If it sounds like I'm talking around things, I am, and for anyone who wants to walk into the film as cold as possible, you can simply stop here. It's a beautifully made movie, with fantastic archival footage, sensitive and empathetic interviews, and a general sense of film craft that is impressive. At this point, I trust Goldthwait as much as I trust any working filmmaker. He continues to display new sides of himself as a director, and what struck me most about “Call Me Lucky” is how deeply, powerfully felt it is. It's the kind of film you can't just shake off when you walk out of the theater. There are images and ideas here that I won't forget, and I found myself laughing, crying, and just plain amazed as the story unfolded. “Call Me Lucky” is not just a great film… it's a truly beautiful human document about what we can bear in this world and how we bear it. By telling a story as specific and as unusual as “Call Me Lucky,” Goldthwait has tapped into something deeply universal.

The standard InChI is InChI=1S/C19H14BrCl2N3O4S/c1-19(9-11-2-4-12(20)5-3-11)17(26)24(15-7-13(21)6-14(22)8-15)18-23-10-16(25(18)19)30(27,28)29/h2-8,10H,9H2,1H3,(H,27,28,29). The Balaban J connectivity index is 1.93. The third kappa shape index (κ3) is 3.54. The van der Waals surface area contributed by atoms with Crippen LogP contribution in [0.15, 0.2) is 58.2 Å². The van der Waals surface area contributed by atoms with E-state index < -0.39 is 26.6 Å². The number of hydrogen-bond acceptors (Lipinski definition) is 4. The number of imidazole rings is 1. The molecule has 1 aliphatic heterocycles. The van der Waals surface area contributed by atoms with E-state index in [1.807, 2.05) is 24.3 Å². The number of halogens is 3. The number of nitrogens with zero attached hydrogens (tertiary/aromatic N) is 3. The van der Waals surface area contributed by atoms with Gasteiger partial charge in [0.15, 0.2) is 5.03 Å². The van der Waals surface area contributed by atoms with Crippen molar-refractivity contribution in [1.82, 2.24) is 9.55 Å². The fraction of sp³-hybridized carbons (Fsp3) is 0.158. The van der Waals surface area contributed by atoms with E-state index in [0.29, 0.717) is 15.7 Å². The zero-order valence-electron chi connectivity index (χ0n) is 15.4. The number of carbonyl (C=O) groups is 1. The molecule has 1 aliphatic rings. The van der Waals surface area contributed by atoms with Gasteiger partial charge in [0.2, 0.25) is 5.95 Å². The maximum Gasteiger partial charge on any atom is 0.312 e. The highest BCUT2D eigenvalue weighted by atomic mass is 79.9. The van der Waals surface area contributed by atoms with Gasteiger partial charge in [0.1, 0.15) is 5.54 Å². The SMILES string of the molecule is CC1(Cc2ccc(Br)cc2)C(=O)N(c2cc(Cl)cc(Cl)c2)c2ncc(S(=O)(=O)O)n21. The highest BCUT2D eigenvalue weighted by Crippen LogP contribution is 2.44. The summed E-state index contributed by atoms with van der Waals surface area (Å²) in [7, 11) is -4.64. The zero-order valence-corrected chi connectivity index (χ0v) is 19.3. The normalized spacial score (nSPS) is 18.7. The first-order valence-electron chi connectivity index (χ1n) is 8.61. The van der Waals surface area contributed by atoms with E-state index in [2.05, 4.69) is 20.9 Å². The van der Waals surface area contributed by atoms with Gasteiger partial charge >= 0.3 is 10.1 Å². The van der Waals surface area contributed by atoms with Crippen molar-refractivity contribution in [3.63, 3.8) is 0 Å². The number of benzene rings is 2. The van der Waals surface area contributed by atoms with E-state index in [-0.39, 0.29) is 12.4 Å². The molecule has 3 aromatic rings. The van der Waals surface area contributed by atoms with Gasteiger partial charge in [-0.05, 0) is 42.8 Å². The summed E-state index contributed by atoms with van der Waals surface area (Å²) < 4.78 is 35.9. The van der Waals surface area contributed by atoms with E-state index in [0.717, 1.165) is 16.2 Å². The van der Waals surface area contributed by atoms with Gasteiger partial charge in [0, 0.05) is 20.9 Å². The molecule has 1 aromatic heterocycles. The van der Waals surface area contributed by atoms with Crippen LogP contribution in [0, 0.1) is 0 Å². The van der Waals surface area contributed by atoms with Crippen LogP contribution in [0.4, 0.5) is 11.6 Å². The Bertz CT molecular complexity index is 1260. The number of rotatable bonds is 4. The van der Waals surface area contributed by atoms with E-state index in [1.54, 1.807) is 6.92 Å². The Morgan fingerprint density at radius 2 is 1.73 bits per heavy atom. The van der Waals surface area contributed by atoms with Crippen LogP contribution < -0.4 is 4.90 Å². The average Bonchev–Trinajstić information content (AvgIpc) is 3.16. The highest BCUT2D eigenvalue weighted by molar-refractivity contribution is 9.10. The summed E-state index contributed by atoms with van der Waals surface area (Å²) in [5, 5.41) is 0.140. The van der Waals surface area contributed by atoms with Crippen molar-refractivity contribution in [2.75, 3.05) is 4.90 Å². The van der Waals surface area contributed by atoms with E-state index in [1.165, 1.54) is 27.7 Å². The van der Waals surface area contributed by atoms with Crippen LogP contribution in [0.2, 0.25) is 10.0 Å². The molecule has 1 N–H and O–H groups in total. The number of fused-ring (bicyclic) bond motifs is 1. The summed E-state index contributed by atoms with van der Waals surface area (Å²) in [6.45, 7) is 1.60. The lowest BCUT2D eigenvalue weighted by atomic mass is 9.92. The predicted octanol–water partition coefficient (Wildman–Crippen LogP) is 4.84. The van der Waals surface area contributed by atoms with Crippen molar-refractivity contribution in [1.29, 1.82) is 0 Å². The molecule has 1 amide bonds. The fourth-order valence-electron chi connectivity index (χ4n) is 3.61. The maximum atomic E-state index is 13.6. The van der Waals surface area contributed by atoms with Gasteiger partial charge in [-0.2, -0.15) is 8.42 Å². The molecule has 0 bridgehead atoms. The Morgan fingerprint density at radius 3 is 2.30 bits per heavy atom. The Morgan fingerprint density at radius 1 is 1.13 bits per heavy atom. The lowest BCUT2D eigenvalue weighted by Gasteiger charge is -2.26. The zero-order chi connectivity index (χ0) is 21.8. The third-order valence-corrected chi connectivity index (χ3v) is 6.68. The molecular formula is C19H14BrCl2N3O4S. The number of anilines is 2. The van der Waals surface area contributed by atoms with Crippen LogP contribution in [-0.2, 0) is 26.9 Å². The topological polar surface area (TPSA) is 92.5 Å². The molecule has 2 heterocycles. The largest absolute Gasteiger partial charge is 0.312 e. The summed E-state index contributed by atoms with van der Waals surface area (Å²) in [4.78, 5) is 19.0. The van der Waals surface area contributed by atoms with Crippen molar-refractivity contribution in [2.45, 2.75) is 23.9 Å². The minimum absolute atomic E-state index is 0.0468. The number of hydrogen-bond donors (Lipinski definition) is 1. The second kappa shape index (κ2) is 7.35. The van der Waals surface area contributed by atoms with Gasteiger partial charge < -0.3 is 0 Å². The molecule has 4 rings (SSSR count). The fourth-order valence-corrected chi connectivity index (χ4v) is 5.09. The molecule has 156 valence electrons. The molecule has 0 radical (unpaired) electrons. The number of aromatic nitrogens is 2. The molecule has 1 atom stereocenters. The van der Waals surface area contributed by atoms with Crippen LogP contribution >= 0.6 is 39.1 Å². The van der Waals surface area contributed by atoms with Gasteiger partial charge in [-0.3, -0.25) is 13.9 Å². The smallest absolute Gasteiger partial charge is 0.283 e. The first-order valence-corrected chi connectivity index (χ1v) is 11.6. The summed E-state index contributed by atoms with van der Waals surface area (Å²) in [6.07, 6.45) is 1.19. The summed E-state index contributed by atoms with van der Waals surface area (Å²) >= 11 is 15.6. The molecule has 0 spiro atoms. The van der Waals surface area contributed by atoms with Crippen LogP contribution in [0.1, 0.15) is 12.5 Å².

For those still reading, though, there is more to discuss here. 2014 was a year where I felt like I finally turned a corner in my own understanding of what it takes for victims of sexual assault or sexual abuse to come forward with their stories. One of the things I believe now is that it is essential for us to treat each victim with support and belief up front. We cannot make them feel like it is impossible for them to find justice, and we cannot make them feel that they will be unsafe if they tell their stories. There are many factors to what we call “rape culture,” but one major component is an atmosphere in which every report is challenged and every victim is re-victimized by the very people they're asking for help.